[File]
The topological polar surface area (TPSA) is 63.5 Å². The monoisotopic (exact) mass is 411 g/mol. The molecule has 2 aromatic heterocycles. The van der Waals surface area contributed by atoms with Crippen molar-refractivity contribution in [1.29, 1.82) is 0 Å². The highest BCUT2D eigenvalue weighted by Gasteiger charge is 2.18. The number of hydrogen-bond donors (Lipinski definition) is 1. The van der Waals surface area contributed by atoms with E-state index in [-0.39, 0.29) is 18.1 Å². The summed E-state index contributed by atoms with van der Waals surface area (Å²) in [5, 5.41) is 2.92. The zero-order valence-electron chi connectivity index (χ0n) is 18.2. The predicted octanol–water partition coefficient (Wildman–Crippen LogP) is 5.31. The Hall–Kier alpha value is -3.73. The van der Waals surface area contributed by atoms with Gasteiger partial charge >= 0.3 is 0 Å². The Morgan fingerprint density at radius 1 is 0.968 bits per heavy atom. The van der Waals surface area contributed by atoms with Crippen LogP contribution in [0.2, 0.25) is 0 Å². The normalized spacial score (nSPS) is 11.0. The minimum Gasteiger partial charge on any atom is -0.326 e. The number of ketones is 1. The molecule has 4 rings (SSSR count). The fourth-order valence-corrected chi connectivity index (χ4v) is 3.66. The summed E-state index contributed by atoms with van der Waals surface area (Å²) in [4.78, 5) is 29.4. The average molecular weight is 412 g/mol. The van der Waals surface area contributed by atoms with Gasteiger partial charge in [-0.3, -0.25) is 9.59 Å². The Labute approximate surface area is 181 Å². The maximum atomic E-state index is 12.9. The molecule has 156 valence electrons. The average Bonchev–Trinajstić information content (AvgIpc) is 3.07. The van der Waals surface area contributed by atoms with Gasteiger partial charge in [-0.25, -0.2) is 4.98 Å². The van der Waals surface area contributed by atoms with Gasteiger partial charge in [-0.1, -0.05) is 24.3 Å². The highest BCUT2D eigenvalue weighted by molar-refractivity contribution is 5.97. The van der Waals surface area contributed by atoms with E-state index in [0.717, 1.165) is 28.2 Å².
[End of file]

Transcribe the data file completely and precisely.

The topological polar surface area (TPSA) is 63.5 Å². The monoisotopic (exact) mass is 411 g/mol. The molecule has 2 aromatic heterocycles. The van der Waals surface area contributed by atoms with Crippen molar-refractivity contribution in [1.29, 1.82) is 0 Å². The highest BCUT2D eigenvalue weighted by Gasteiger charge is 2.18. The number of hydrogen-bond donors (Lipinski definition) is 1. The van der Waals surface area contributed by atoms with E-state index in [-0.39, 0.29) is 18.1 Å². The summed E-state index contributed by atoms with van der Waals surface area (Å²) in [5, 5.41) is 2.92. The zero-order valence-electron chi connectivity index (χ0n) is 18.2. The predicted octanol–water partition coefficient (Wildman–Crippen LogP) is 5.31. The Hall–Kier alpha value is -3.73. The van der Waals surface area contributed by atoms with Gasteiger partial charge >= 0.3 is 0 Å². The Morgan fingerprint density at radius 1 is 0.968 bits per heavy atom. The van der Waals surface area contributed by atoms with Crippen LogP contribution in [0.2, 0.25) is 0 Å². The normalized spacial score (nSPS) is 11.0. The minimum Gasteiger partial charge on any atom is -0.326 e. The number of ketones is 1. The molecule has 4 rings (SSSR count). The fourth-order valence-corrected chi connectivity index (χ4v) is 3.66. The summed E-state index contributed by atoms with van der Waals surface area (Å²) in [4.78, 5) is 29.4. The average molecular weight is 412 g/mol. The van der Waals surface area contributed by atoms with Gasteiger partial charge in [-0.3, -0.25) is 9.59 Å². The Labute approximate surface area is 181 Å². The maximum atomic E-state index is 12.9. The molecule has 156 valence electrons. The average Bonchev–Trinajstić information content (AvgIpc) is 3.07. The van der Waals surface area contributed by atoms with Gasteiger partial charge in [-0.25, -0.2) is 4.98 Å². The van der Waals surface area contributed by atoms with Gasteiger partial charge in [-0.1, -0.05) is 24.3 Å². The highest BCUT2D eigenvalue weighted by molar-refractivity contribution is 5.97. The van der Waals surface area contributed by atoms with E-state index in [0.717, 1.165) is 28.2 Å².